Deterrence in Indo-Pak Context
The deterrence debate cannot be separated from the theoretical framework of interstate relations that govern states actions. The deterrence in the India – Pakistan context is not an exception to this discussion. This paper attempts to reassess the existing contours of nuclear deterrence debate within the context of larger theoretical framework and how after nearly two decades of nuclearization the assumptions underpinning these contours are valid and relevant to the changed geopolitical landscape.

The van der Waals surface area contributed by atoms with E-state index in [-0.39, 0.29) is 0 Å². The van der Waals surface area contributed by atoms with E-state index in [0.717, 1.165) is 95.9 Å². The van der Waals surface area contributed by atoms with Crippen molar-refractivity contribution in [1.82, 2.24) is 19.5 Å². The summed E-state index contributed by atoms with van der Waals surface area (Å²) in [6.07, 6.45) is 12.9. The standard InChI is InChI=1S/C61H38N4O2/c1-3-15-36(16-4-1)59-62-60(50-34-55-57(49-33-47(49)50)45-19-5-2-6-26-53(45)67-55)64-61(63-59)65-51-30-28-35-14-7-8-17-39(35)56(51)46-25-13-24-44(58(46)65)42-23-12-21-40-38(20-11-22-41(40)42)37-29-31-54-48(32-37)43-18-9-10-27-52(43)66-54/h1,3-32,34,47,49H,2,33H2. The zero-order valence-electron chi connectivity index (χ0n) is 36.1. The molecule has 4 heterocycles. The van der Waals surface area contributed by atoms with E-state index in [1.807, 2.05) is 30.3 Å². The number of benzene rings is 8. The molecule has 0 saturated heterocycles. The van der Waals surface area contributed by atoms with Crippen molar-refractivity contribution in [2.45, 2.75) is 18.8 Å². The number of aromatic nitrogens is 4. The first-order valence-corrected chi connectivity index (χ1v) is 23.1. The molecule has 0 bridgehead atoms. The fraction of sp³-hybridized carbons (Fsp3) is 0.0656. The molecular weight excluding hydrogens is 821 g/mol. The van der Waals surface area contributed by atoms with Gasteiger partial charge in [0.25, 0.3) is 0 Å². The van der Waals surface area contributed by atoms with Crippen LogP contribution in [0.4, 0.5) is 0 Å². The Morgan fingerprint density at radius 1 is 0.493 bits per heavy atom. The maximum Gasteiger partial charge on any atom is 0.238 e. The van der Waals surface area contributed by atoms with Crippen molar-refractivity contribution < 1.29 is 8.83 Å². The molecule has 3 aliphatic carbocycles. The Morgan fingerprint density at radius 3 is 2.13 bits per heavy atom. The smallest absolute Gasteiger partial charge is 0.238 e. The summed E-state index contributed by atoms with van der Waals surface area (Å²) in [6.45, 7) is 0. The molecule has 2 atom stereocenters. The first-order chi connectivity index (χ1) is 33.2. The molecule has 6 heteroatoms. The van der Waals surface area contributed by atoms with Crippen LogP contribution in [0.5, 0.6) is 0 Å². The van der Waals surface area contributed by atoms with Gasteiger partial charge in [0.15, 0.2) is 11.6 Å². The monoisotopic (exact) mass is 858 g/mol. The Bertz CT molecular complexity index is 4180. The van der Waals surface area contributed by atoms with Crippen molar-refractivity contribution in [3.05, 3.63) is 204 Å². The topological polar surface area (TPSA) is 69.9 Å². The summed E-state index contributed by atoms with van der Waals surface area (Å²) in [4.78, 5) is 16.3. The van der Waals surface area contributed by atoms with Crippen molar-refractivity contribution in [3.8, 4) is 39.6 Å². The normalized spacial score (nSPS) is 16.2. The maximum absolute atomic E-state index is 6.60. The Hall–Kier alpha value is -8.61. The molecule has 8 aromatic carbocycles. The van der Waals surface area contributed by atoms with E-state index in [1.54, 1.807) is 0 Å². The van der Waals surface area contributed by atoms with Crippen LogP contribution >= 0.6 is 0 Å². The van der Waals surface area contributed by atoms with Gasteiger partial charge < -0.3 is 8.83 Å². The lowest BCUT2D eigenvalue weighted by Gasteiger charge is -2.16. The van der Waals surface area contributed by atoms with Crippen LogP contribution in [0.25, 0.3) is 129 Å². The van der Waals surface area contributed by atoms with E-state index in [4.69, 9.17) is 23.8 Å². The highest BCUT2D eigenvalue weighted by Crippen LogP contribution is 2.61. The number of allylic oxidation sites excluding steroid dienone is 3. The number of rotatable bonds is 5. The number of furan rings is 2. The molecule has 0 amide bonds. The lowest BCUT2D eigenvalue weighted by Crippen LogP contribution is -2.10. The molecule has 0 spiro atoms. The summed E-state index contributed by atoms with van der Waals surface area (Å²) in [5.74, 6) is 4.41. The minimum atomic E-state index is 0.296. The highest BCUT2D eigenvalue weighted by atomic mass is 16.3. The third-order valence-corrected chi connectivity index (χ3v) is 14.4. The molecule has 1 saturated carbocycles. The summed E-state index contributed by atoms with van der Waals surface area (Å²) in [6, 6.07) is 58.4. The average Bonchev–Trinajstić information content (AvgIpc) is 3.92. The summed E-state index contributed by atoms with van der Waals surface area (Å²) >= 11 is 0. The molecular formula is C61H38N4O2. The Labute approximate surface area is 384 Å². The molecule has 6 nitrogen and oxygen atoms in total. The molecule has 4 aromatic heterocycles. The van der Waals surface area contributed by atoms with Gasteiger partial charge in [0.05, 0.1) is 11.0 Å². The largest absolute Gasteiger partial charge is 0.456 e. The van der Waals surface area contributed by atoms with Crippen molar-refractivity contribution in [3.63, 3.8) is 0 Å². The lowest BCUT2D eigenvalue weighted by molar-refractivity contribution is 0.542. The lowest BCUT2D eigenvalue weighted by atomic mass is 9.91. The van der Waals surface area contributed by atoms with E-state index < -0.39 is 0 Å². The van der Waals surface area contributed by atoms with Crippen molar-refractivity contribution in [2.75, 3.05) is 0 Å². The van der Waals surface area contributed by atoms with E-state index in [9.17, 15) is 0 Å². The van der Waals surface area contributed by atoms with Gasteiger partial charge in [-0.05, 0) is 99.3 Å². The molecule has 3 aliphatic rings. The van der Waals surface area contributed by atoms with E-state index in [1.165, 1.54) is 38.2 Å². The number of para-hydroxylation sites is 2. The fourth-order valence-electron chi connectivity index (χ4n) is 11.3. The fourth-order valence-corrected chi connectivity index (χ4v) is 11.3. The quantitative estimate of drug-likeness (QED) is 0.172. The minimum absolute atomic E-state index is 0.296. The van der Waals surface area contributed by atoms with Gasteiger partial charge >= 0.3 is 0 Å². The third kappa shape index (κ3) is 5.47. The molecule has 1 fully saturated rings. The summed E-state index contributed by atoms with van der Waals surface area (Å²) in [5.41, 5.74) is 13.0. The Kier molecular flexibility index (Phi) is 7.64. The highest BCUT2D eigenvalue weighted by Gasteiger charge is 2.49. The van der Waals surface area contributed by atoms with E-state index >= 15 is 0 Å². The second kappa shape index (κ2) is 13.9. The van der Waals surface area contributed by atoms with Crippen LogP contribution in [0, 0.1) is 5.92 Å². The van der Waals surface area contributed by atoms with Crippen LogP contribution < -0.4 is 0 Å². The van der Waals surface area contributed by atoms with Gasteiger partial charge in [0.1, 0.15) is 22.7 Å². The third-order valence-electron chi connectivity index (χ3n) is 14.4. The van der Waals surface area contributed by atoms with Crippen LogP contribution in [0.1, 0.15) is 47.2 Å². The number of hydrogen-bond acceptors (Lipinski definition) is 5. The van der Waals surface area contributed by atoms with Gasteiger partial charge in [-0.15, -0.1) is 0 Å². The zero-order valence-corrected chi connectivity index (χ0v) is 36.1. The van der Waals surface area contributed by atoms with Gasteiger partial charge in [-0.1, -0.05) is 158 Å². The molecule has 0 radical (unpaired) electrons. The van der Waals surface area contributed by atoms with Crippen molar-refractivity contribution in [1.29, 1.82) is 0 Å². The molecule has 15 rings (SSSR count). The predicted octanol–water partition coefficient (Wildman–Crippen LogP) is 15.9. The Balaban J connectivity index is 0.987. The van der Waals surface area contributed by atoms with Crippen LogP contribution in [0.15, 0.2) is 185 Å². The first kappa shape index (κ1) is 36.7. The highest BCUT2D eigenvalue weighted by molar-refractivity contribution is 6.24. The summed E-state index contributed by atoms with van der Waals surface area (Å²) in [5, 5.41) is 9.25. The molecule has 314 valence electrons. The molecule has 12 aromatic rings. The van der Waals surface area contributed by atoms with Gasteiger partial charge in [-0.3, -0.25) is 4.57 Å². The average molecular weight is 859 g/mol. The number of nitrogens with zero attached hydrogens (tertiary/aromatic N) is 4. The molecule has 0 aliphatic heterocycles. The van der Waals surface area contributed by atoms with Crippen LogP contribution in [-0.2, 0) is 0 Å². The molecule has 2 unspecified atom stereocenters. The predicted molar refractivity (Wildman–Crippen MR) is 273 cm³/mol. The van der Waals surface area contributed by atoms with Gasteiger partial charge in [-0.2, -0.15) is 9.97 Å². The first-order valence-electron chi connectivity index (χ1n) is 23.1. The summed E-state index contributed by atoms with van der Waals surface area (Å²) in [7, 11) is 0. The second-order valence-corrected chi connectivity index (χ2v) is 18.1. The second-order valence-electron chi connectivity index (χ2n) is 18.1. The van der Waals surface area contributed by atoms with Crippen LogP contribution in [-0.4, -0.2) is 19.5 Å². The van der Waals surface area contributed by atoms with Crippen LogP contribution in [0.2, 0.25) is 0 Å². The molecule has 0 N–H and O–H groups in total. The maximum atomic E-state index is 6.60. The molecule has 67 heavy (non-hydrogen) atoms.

States can strive to ensure their preservation either through internal balancing (increasing economic and military strength) or external balancing (creating alliances) in relation to other states. Keneth Waltz introduced the distinction between bandwagoning and balancing, where the former refers to a state joining a stronger state, while the latter refers to a state joining few other states to balance against a more powerful state1. Changes in the international system therefore depend upon the structure and composition of the powerful states, and more precisely upon the relative capacity of the state concerned.